The exhibition of seldom-seen ritual objects from the Neolithic Period through the Iron Age opens on Wednesday, Sept. 21, and is free and open to the public.
Figurines, tools and weapons, miniature architectural models, adornments in gold and amber, bronze vessels, and more: all were excavated from a region in Europe stretching from the Balkan Mountains north to the Carpathian Basin. Many of these artifacts once aided communication with the gods, or were used by the communities that created them in order to understand identity in an earthly realm. Although no textual sources from the prehistoric cultures of this region have come down to us through time, the artifacts themselves, as well as the locations of their discovery, have led scholars to believe that these works served potent ritual functions. Each artifact offers a glimpse into the world view and the ways of life of these ancient communities, but also raises questions. How did objects like these participate in cultural practices that are largely a mystery to us? Can a memory of these long-silent civilizations be recovered?
Ritual and Memory—an exhibition to be presented from Wednesday, Sept. 21 through Feb. 19 by New York University’s Institute for the Study of the Ancient World at 15 East 84th Street, just off Fifth Avenue—displays works from the Neolithic Period (about 8,000 years ago) through the Iron Age (about 2,500 years ago). Showcasing seldom-exhibited ritual objects used by men and women, warriors and wives, kings and farmers, in celebrations and in funerals, this exhibition invites us to consider beliefs, ritual practices, and community organization in the ancient civilizations of the Balkan region. Visitors will also discover that these archaeological finds demonstrate great technological accomplishment and significant intercultural connections between various groups in this area and beyond.
With a display that includes more than 200 artifacts, the Institute for the Study of the Ancient World (ISAW) invites visitors to consider the worldviews, ceremonies, and social order in these long-silent civilizations, and to explore a much broader view of the interconnectedness of ancient cultures than can be understood through conventional narratives of antiquity.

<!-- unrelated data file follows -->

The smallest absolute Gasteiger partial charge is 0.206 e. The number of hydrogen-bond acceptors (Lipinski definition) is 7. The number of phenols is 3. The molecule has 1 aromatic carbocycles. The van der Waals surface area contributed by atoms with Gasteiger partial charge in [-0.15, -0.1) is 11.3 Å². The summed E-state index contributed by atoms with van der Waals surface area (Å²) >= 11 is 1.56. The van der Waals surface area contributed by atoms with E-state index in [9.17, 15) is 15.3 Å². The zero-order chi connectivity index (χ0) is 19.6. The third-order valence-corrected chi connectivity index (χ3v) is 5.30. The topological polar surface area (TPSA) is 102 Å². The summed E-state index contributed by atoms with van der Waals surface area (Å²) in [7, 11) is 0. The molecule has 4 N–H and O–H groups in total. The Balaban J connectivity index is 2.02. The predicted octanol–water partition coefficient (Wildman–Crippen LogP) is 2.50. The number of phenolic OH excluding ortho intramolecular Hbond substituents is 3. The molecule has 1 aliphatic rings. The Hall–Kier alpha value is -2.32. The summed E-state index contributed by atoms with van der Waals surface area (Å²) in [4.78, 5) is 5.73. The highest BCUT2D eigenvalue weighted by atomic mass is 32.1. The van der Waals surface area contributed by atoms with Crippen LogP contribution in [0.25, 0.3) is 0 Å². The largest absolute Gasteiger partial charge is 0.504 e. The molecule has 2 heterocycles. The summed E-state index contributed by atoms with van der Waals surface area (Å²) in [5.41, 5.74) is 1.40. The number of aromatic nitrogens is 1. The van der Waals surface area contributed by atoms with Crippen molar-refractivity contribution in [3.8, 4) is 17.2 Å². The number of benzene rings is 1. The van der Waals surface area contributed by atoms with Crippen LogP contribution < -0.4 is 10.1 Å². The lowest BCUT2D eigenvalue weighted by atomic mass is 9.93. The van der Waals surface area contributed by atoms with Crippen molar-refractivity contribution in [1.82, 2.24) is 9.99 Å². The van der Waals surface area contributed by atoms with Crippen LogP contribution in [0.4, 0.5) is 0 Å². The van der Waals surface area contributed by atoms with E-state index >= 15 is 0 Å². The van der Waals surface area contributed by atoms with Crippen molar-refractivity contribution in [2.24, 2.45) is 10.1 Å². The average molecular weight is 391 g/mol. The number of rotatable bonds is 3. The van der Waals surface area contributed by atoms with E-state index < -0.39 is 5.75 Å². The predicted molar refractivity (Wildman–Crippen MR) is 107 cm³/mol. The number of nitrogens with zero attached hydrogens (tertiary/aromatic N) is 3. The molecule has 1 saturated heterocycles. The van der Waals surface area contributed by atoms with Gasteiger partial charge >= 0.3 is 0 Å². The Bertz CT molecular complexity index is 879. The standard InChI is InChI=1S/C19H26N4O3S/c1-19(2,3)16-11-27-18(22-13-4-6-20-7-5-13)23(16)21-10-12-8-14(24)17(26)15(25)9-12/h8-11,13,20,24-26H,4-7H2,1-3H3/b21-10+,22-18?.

Although many American museums have entire galleries filled with works from the Greeks, Romans, Egyptians, and Near and Far East, as well as from other cultures, artifacts from ancient southeastern Europe are unfamiliar and rarely exhibited. Yet these stunning works are a revelation and all demonstrate great artistic and technological accomplishment and suggest the ritual practices of enigmatic cultures.
The participation of eleven countries and seventeen lending institutions signals an era of international collaboration: our historical moment provides an unprecedented opportunity to explore fresh perspectives on the ancient world across a broad sweep of space and time. Ritual and Memory reveals the fluidity of cultural practices in ancient southeastern Europe and highlights the dynamism of the region, and serves as a reminder that present-day borders are based on modern history rather than ancient precedent.
Admission to the exhibition is free and open to the public.
Private tours are available to members of the media by contacting the Institute at 212-992-7800, or emailing the NYU Press Office via email@example.com.
Ritual and Memory: The Ancient Balkans and Beyond is organized in partnership with the Field Museum’s First Kings of Europe project and has been made possible in part by a major grant from the National Endowment for the Humanities: Democracy demands wisdom.
This exhibition at the Institute for the Study of the Ancient World is made possible by generous support from Nellie and Robert Gipson and the Leon Levy Foundation. Additional funding provided by The Gilbert and Ildiko Butler Foundation and James H. Ottaway Jr.
For further information, please visit ISAW online or call 212.992.7800.